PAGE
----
McGaffigan has worked at the NRC for over a decade. He is the longest-serving commissioner in the history of the NRC. His colleagues say he knows even obscure regulations by heart.

McGaffigan is like a general willing to die in his boots. He's had the NRC staff put together an obituary. And recently he's started speaking out about something he used to be professionally mute on: the United States plan to deal with nuclear waste. He says it's a failure.

"I have a limited time left," McGaffigan said. "And this is something that has bothered me for some time."

Waste is one of the major problems confronting nuclear power. The U.S. has spent billions of dollars on plans to store it under Yucca Mountain in Nevada. McGaffigan thinks that's unworkable.

It's not a bad site, he says. But Nevada has fought it. He thinks it's time to start over.

"We so ruined politics with the state of Nevada that we've never recovered. We're unlikely to recover," McGaffigan said. "You cannot impose things on sovereign states."

A Department of Energy official criticized McGaffigan for speaking out on the controversy. But there was an apology after the commissioner's medical condition was brought to light.

McGaffigan has been a public servant for three decades. He says he's never taken money from industry.

McGaffigan has held jobs on Capitol Hill, in the White House and at the embassy in Moscow. But if you go way back he did graduate work in physics. And he says if there was one thing he could convince people of about nuclear power it's that radiation is everywhere, and its risks should be kept in perspective.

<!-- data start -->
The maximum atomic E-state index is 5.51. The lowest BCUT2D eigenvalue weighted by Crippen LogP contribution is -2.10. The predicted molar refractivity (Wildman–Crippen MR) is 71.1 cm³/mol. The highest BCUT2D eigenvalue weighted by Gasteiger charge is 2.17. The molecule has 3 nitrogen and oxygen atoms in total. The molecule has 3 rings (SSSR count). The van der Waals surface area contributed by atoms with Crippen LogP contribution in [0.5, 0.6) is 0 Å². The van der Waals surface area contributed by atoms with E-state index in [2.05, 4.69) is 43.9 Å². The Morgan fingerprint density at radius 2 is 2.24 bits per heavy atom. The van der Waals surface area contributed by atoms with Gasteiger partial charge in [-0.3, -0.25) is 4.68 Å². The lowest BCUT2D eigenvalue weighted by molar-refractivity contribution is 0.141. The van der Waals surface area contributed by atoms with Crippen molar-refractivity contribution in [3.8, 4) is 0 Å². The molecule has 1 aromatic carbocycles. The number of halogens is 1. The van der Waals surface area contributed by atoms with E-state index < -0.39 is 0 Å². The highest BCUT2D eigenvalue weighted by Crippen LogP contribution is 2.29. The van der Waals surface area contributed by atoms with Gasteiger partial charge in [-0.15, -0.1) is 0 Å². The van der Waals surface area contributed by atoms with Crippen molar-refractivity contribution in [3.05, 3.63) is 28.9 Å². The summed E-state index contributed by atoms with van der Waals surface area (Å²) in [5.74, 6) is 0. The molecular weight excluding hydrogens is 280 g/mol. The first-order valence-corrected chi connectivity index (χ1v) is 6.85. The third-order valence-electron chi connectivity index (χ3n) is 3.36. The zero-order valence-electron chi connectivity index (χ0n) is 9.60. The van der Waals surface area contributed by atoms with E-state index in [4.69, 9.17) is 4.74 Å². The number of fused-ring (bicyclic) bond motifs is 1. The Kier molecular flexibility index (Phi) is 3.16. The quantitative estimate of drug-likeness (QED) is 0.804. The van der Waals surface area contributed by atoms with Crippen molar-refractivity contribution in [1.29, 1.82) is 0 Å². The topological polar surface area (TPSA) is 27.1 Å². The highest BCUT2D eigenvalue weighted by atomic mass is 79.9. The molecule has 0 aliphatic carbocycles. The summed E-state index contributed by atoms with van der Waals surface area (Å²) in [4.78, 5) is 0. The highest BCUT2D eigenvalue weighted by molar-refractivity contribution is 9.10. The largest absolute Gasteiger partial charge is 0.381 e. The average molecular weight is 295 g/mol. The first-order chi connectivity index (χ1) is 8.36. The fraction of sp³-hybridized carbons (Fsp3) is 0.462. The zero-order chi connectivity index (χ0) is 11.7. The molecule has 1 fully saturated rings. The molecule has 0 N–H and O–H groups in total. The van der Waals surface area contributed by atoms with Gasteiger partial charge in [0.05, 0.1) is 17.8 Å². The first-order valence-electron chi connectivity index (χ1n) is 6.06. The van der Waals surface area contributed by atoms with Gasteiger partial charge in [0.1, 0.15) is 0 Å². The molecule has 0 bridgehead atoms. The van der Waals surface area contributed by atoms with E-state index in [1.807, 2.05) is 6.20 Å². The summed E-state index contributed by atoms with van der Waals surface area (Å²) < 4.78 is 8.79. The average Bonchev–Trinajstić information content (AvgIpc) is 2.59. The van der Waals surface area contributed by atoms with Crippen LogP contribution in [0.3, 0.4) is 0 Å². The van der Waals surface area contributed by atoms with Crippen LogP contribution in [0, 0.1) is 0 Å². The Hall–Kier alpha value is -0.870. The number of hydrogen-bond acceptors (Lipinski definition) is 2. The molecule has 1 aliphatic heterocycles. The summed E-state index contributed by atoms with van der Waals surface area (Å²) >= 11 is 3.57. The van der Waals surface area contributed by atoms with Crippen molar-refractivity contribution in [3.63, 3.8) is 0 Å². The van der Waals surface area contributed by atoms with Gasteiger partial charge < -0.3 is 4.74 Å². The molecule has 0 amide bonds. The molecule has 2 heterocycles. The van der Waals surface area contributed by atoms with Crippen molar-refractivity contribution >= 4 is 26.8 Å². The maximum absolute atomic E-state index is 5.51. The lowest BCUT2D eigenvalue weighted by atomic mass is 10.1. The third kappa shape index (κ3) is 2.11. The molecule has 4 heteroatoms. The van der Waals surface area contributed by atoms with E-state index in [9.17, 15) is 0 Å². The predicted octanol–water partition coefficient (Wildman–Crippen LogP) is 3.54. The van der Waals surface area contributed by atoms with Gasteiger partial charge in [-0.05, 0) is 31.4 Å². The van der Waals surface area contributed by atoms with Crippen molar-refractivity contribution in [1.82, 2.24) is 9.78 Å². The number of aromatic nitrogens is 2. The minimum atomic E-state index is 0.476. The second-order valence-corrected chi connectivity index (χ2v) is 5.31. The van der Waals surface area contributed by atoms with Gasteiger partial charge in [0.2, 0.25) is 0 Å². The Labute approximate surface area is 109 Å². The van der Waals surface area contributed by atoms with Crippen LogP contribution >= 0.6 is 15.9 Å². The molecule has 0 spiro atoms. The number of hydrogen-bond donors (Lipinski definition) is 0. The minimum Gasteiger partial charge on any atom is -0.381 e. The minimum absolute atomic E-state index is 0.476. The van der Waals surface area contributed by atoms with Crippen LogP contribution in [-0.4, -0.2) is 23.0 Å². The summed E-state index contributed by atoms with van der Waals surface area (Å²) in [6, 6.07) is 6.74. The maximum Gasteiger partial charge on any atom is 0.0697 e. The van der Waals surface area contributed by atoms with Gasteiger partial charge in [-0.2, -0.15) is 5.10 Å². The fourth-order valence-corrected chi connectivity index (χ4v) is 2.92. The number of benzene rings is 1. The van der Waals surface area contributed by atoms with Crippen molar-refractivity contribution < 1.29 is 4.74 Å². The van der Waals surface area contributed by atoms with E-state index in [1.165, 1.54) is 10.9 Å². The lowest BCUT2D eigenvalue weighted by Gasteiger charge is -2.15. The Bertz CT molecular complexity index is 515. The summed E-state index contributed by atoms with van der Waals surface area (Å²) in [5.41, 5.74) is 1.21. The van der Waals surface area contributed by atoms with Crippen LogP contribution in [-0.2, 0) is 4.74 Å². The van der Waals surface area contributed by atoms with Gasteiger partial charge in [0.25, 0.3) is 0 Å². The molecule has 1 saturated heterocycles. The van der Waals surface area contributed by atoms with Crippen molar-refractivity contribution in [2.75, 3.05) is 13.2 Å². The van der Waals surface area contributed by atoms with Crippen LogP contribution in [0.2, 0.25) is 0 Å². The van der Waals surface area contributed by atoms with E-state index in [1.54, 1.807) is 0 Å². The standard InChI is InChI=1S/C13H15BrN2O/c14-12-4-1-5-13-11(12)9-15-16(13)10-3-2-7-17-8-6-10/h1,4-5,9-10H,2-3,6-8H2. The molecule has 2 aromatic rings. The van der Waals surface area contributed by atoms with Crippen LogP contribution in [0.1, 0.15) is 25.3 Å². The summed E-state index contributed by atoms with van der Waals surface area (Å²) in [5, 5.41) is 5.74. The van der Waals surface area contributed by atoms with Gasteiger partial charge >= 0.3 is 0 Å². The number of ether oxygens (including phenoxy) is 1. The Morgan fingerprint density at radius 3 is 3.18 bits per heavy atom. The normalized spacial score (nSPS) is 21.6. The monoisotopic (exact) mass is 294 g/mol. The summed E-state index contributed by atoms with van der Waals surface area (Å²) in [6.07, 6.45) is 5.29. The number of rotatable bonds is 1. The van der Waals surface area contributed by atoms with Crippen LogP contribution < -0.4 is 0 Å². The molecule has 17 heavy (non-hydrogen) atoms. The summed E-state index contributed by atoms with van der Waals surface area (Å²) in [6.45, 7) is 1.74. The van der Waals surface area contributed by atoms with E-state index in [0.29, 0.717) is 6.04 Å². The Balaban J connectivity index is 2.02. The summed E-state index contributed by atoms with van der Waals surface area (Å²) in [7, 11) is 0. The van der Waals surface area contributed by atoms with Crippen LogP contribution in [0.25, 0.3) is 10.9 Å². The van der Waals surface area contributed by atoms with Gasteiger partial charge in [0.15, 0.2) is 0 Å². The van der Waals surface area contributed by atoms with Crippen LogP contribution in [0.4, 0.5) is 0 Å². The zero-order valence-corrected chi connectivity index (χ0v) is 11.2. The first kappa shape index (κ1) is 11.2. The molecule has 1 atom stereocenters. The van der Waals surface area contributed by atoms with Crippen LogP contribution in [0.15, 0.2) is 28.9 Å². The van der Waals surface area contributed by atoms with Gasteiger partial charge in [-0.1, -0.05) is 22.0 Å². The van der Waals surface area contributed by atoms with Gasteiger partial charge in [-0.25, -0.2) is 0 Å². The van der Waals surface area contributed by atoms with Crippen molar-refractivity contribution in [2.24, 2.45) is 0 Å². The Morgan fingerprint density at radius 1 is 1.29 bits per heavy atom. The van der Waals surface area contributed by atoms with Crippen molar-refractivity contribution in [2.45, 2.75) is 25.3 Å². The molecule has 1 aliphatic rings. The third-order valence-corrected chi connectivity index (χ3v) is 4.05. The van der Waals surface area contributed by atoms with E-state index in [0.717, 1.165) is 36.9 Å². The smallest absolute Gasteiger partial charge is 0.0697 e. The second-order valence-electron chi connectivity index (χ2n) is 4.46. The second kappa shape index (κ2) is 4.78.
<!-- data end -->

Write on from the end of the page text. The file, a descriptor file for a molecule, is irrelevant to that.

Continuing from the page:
"We self-irradiate ourselves at 40 millirems (a unit for measuring small doses of radiation) per year because of the potassium 40 we carry in our bodies. "[In] double beds, you know your spouse will irradiate you to about 2 or 3 millirems a year," McGaffigan said. "These are doses we actually regulate at. And I've always wondered, when people demand even tighter [nuclear] regulation, why they're not demanding that double beds be regulated or bananas be regulated or Brazil nuts be regulated."

McGaffigan is 58. His wife Peggy died of Huntington's disease some years ago. He says he boiled his life down to home and work when she got sick.

He has two children: son, Edward, and a daughter, Margaret. He coached their sports teams growing up. Margaret is now an intern at the NRC.

"When I'm at home on weekends, I am organizing. And it's what I do. I'm writing notes to my children, notes to my lawyer, notes to my accountant." McGaffigan said. "Whether I'm here or home, I tend to be working on paper. At home it's the wonders of tax returns. When I'm here, it's the wonders of Part 52 ó the new rule as to how we're going to license the new [nuclear] plants."

A dedicated civil servant, McGaffigan says he is living now the way he always has.

"I got a lot of the travel out my system early in my life," McGaffigan said. "There is a job to be done here. I'm good at it. And I'm good at it even when I'm tired, which I am."
net neutrality

Fort Lauderdale, FL

#12 Sep 21, 2007
NRC Declines Security Boost for Nuclear Plants
by David Kestenbaum

Morning Edition, January 30, 2007 ∑ Fearing terrorism, activist groups have asked the Nuclear Regulatory Commission to strengthen safeguards at power plants. On Monday, the NRC decided not to require plants to build additional defenses.